Cracked Teeth

Today, people are extending the optimal health of their teeth thanks to advances in dental procedures. At the same time, people are also exposing their teeth to many more years of crack-inducing habits and stress. Cracked teeth are becoming increasingly more common, yet these teeth can often be saved if treated promptly.


How do I know if my tooth is cracked?

Cracked teeth exhibit a variety of symptoms. If your tooth is cracked, you might feel occasional sharp, jolting pain when chewing, particularly between bites as you release the pressure on your teeth. You might also feel pain when you eat or drink something hot or cold. Cracks are difficult to diagnose because the pain comes and goes, and cracks rarely show up on x-rays. Because of this, you may see your dentist several times before the crack is diagnosed.

Why does my cracked tooth hurt?

A crack in a tooth usually affects the soft inner tissue of the tooth, which is called the pulp. The pulp contains blood vessels and nerves. When the pulp is damaged, it causes pain. To relieve the pain and save your tooth, the pulp needs to be gently treated.

Why have I been referred to an endodontist?

Endodontists are dental specialists who diagnose and treat oral and facial pain. They specialize in root canal (endodontic) treatment, including any treatment for the inner soft tissues of the tooth. During dental school, all dentists are educated in treating the dental pulp. In addition to dental school, endodontists receive two or more years of advanced education in this kind of treatment. They study root canal techniques and procedures in greater depth, including the treatment of cracked teeth. For this reason, many dentists choose to refer their patients with cracked teeth to endodontists.

Why does my cracked tooth need to be treated?

As mentioned earlier, cracks in teeth often affect the inner tissue of the tooth, also known as the pulp. The pulp contains blood vessels, nerves and connective tissue. When a tooth is cracked, chewing can cause movement of the separate pieces of the tooth. This movement irritates the pulp and often causes pain. The tooth may also become sensitive to extremes of temperature. In time, the pulp may become so irritated that your tooth may hurt consistently, even when you are not chewing, eating or drinking something hot or cold. When the pulp becomes irritated, it needs to be treated in order to save the tooth.

How will my cracked tooth be treated?

The treatment of your cracked tooth depends on the type and severity of the crack. There are five common types of cracks.

Craze lines are tiny cracks that affect only the outer enamel of the tooth. They are common in all adult teeth and cause no pain. Craze lines need no treatment.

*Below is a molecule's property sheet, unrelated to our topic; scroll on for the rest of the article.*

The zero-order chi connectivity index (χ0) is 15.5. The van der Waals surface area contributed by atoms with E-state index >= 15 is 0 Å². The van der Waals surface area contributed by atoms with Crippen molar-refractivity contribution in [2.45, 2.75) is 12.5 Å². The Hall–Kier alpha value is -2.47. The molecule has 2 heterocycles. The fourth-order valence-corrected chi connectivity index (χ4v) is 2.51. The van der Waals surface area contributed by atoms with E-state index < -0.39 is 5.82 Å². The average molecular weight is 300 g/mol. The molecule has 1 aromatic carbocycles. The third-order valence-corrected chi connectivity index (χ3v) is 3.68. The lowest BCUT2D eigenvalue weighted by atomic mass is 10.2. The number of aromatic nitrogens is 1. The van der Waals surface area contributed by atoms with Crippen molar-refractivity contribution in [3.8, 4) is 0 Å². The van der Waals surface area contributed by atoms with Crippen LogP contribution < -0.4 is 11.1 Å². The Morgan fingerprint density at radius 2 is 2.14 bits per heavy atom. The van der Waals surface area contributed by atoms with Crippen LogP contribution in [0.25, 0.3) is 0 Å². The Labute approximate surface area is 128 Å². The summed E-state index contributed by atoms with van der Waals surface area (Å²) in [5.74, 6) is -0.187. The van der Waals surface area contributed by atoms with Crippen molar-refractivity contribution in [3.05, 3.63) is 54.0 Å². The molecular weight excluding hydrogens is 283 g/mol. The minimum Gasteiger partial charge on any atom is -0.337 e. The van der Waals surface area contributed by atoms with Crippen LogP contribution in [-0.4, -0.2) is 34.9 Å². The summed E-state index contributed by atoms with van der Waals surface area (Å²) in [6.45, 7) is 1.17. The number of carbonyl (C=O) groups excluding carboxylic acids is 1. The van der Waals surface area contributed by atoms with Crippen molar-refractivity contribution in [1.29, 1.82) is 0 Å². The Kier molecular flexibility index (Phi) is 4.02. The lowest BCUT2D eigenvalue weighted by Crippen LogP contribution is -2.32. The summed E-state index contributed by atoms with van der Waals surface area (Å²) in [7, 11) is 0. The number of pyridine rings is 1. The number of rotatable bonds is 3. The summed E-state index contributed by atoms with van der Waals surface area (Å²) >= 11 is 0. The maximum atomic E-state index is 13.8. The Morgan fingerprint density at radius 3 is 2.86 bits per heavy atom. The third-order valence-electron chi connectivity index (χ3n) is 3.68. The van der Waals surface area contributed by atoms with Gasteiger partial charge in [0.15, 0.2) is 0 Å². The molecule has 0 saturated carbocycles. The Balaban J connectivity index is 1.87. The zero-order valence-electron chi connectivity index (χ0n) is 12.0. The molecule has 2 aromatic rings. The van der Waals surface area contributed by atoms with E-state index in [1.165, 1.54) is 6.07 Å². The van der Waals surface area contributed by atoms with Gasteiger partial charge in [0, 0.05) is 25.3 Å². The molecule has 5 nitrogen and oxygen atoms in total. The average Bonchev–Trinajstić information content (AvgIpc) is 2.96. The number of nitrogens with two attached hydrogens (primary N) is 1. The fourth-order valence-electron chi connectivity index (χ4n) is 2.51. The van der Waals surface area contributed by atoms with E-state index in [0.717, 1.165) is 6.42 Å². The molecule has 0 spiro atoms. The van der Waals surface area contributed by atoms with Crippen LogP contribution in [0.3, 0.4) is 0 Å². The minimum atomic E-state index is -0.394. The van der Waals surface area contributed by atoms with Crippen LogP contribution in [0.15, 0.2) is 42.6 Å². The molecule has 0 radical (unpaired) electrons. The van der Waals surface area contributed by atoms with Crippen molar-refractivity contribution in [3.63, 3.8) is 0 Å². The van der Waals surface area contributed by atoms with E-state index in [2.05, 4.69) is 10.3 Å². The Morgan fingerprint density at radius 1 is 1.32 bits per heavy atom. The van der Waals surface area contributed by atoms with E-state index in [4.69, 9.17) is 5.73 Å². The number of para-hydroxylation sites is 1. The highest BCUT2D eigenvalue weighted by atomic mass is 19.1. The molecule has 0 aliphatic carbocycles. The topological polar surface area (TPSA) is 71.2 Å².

The second type of crack involves the cusp. The cusp is the pointed part of the chewing surface of your tooth. If a cusp becomes weakened, a fracture can result. Part of the cusp may break off or may need to be removed by your dentist. But this type of crack, a fractured cusp, rarely affects the pulp. Because the pulp is not affected, it is very unlikely that you would need root canal treatment. Your tooth can usually be restored by your dentist with a crown or other similar restoration.

If you are diagnosed with a cracked tooth, then the crack probably extends vertically  from the chewing surface of the tooth towards the root. Sometimes, it extends below the gum line and into the root. A cracked tooth is not separated into two distinct segments, but the soft inner tissue of the tooth is usually damaged anyway. If this happens, you will probably need root canal treatment to remove the damaged tissues and save the tooth. It is particularly important to diagnose this type of crack early. In its earlier stages, a cracked tooth can still be saved.

On the other hand, a split tooth can never be saved intact. A split tooth is often the result of an untreated cracked tooth that splits into two distinct segments. With endodontic (root canal) treatment, however, a portion of the tooth can sometimes be saved.

Vertical root fractures are cracks that begin in the root and extend toward the chewing surface. They show very few signs and symptoms and therefore may go unnoticed for some time. You may discover that you have a vertical root fracture when the bone and gum surrounding the root become inflamed and infected. Treatment usually involves extraction of the tooth, but sometimes endodontic surgery can save a portion of the tooth.

After treatment for a cracked tooth, will my tooth completely heal?

Unlike a broken bone, the fracture in a cracked tooth will never completely heal. In fact, even after treatment, it is possible that a crack may continue to worsen and separate, resulting in the loss of the tooth.

Despite the possibility for the tooth to worsen, the treatment you receive is important. It will relieve your pain and reduce the chances that the crack will worsen. Most cracked teeth continue to function for years after treatment. Your dentist or endodontist will be able to tell you more about your particular diagnosis and treatment recommendations.

What can I do to prevent my teeth from cracking?

While cracked teeth are not completely preventable, you can take some steps to make your teeth less susceptible to cracks.

  • Don’t chew on hard objects such as ice, unpopped popcorn kernels or pens.
  • Don’t clench or grind your teeth.
  • If you clench or grind your teeth while you sleep, talk to your dentist about getting a splint or nightguard to protect your teeth.
  • Wear a mouthguard or a mask when playing contact sports.
    If you experience symptoms of a cracked tooth, see your dentist immediately. If detected early, a cracked tooth can often be saved.

On November 2, 2012, posted in: News for Patients by